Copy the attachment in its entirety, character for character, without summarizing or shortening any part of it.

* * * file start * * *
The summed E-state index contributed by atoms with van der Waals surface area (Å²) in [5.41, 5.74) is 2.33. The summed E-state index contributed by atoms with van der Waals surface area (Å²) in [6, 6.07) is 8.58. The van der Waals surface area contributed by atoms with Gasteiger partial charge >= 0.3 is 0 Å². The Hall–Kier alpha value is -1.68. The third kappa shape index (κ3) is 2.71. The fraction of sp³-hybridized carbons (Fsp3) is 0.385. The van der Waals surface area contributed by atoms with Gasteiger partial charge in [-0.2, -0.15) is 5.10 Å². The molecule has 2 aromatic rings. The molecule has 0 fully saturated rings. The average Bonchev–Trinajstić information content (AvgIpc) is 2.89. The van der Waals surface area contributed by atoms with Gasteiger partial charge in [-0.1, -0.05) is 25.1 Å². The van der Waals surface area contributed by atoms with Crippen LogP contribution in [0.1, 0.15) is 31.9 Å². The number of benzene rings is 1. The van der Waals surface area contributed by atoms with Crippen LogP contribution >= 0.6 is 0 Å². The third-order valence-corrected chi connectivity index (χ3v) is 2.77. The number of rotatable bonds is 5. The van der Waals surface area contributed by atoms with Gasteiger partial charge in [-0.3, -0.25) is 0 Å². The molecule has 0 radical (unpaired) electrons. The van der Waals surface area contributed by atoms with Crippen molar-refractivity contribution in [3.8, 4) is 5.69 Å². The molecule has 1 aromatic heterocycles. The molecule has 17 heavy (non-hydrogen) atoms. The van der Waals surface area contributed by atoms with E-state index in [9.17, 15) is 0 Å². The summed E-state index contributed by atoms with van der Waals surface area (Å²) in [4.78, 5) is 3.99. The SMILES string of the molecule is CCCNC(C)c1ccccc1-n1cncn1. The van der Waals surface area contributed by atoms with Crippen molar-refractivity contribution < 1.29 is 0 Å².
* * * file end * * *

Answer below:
The summed E-state index contributed by atoms with van der Waals surface area (Å²) in [5.41, 5.74) is 2.33. The summed E-state index contributed by atoms with van der Waals surface area (Å²) in [6, 6.07) is 8.58. The van der Waals surface area contributed by atoms with Gasteiger partial charge >= 0.3 is 0 Å². The Hall–Kier alpha value is -1.68. The third kappa shape index (κ3) is 2.71. The fraction of sp³-hybridized carbons (Fsp3) is 0.385. The van der Waals surface area contributed by atoms with Gasteiger partial charge in [-0.2, -0.15) is 5.10 Å². The molecule has 2 aromatic rings. The molecule has 0 fully saturated rings. The average Bonchev–Trinajstić information content (AvgIpc) is 2.89. The van der Waals surface area contributed by atoms with Gasteiger partial charge in [-0.1, -0.05) is 25.1 Å². The van der Waals surface area contributed by atoms with Crippen LogP contribution in [0.1, 0.15) is 31.9 Å². The number of benzene rings is 1. The van der Waals surface area contributed by atoms with Crippen LogP contribution >= 0.6 is 0 Å². The third-order valence-corrected chi connectivity index (χ3v) is 2.77. The number of rotatable bonds is 5. The van der Waals surface area contributed by atoms with Gasteiger partial charge in [-0.3, -0.25) is 0 Å². The molecule has 0 radical (unpaired) electrons. The van der Waals surface area contributed by atoms with Crippen molar-refractivity contribution in [3.8, 4) is 5.69 Å². The molecule has 1 aromatic heterocycles. The molecule has 17 heavy (non-hydrogen) atoms. The van der Waals surface area contributed by atoms with E-state index in [9.17, 15) is 0 Å². The summed E-state index contributed by atoms with van der Waals surface area (Å²) in [4.78, 5) is 3.99. The SMILES string of the molecule is CCCNC(C)c1ccccc1-n1cncn1. The van der Waals surface area contributed by atoms with Crippen molar-refractivity contribution < 1.29 is 0 Å².